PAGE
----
Within an hour of arriving to the park, I have met my first elephants.
Our van is the first to arrive at Elephant Nature Park, so we drop our bags, and sit down. But, it is hard for any of us to sit still.
There are elephants. Everywhere.
Not just the actual animals, either. There are elephant carvings. Walls covered with stories of elephants. Photos of elephants and their mahouts.
Jack sits us down and goes over the rules: don’t approach an elephant without its mahout; don’t tease the elephant with food; never stand directly in front of the elephant; don’t stand over the line on the feeding platform; don’t place the food directly in the elephants mouths.
They’re basic rules, but ones that could save our lives. We are told to remember, while these elephants are all living here safely, it doesn’t mean that we are necessarily safe around them. They may have grown up in captivity and have been victims of unspeakable abuse at the hands of humans, but, at the end of the day, they are still wild animals. Wild animals with silent footsteps, who weigh upwards of six tons.
“OK, then, we will go feed elephants,” Jack announces.
I can’t believe where I am, what I am doing, as we walk through the mud and fields to meet our first elephant.
Elephants. Real elephants. Standing in front of me.
Our group approaches Mae Tee under a shelter, her mahout standing by her. In front of her are two buckets, filled with halves of watermelon and small bananas still on the stem.
Mae Tee is a former logging elephant. She first worked in the industry when it was legal, and then when Thailand banned it, since it was all she had known, she worked in the illegal industry. Already in poor condition, her owners fed methamphetamine to keep her going. However, after working tirelessly (thanks to the pills), her body began to lose fat and muscle and the cartilage in her front wrist joints deteriorated. Her ankle joints were entirely worn. Because of the exhaustion, she stopped listening to commands, resulting in beatings with the hook, causing deep trenches in her head, to keep her moving.
While not much is known about her past, her owners realized she didn’t have much left in her, so they took her off the job. However, she ended up once again working at a rubber tree plantation, once again logging. Lek Chailert, the founder of the park, found her after she was sold to a nearby trekking camp. When she collapsed from exhaustion and malnutrition, the owners decided to sell her to Lek. Within days of arriving to the park, Mae Tee made friends with another elephant, Mae Kham Geao, who had a similar upbringing.
Jack quickly explains to us about elephant relationships. It turns out, they are similar to humans. They make friends. They have boyfriends/girlfriends. They chat with each other, an adorable clucking sound.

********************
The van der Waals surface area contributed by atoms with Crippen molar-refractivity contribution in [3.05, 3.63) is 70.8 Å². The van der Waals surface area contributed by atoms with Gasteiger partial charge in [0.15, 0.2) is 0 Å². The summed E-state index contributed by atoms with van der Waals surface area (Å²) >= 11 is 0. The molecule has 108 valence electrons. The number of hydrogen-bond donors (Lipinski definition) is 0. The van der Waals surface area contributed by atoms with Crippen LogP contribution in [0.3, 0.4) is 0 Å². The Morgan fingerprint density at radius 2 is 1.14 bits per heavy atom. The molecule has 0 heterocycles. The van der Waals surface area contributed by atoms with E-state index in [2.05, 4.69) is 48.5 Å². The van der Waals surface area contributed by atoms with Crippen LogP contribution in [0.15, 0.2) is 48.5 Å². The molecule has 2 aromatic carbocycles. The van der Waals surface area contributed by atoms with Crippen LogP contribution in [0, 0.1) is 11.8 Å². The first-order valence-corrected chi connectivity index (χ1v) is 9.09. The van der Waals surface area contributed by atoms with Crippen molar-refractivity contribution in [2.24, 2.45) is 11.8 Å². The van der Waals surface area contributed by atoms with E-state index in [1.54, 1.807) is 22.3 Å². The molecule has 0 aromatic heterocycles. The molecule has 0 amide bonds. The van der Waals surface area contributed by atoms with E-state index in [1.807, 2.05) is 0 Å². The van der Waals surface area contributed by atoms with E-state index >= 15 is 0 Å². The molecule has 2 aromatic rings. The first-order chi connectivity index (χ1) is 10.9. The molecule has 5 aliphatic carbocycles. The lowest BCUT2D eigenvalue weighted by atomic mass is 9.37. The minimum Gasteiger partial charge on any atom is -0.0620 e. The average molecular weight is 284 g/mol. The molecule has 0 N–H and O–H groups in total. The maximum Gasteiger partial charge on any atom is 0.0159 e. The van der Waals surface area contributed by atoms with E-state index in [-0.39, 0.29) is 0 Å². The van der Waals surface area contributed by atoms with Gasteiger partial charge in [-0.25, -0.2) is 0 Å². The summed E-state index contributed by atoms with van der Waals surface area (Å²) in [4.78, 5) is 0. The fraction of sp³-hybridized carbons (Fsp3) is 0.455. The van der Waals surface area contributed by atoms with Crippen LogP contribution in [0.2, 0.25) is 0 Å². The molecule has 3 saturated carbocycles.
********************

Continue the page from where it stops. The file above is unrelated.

“Go ahead,” Jack coaxes. “Walk up to her.”
We stand there, a few feet away, staring at her. Mae Kham Gaeo is next to her, being fed at the same time.
I’m in pure awe.
A lifetime of seeing elephants in photos, on television, and now … I am so close to one.
We tentatively walk up to her.
“Give her food,” Jack instructs. “Give her a cluster of bananas.”
I watch as one by one, the group begins to grow more confident near her.
Mae Tee’s long, pink speckled trunk curiously reaches towards Sarah’s hand holding the fruit. We can hear her breathe in the scent, and then quickly wrap her trunk around the food and put her trunk into her mouth, depositing the bananas onto her big, pink tongue.
Then, it’s my turn. I give Steven my camera and instruct him to take photos. I feel such an urgency, an importance, in having my first moment with Mae Tee documented.
I stick my hands into the bucket and pull up bananas.
Mae Tee’s trunk is swinging out towards me. For a moment, I hesitate as she begins to touch her trunk on my hand, around the fruit.
I’m feeding an elephant.
My hand touches her trunk. It feels like leather, with coarse hairs sprouting up from her skin. I am instantly in love.
I keep thinking to myself, over and over, how blessed I am to be standing next to this rescued creature. My heart aches for her story, the life she had lead up until 2009 when she arrived to the park. And then, my heart bursts with warmth and joy at the life she is living now.
I touch her and I want to hug her. I want to wrap my arms around her big neck and just feel her skin against my face. I want to cry because the moment for me is just sheer amazing. It is a moment I never want to lose.
She takes the fruit, curls her trunk into her mouth, and chomps on the entire cluster.
The smile on my face can’t be contained as I watch her chew.
We continue to feed her and Mae Kham Geao for about 30 minutes, laughing at how smart Mae Tee is. She likes her bananas, not the watermelon. So,whenever she is handed a watermelon, she accepts it, and then tosses it behind her with her trunk. It isn’t until all of the bananas are gone that she is willing to eat the juicy fruit. In its entirety.
The group of us laughs at her adorable picky eating.
She’s a lucky girl.
I look back at the two elephants as we head to the main area for lunch — something I have heard nothing but raves about from other visitors to the park.
She’s standing there, talking to her best friend. Their trunks tangle together as they softly chatter.
My heart nearly explodes with joy.
For more information on Elephant Nature Foundation and Elephant Nature Park, please visit www.saveelephant.org.
For more information about the elephant tourism industry and why you shouldn’t ride elephants, support circuses and more in Thailand, click here.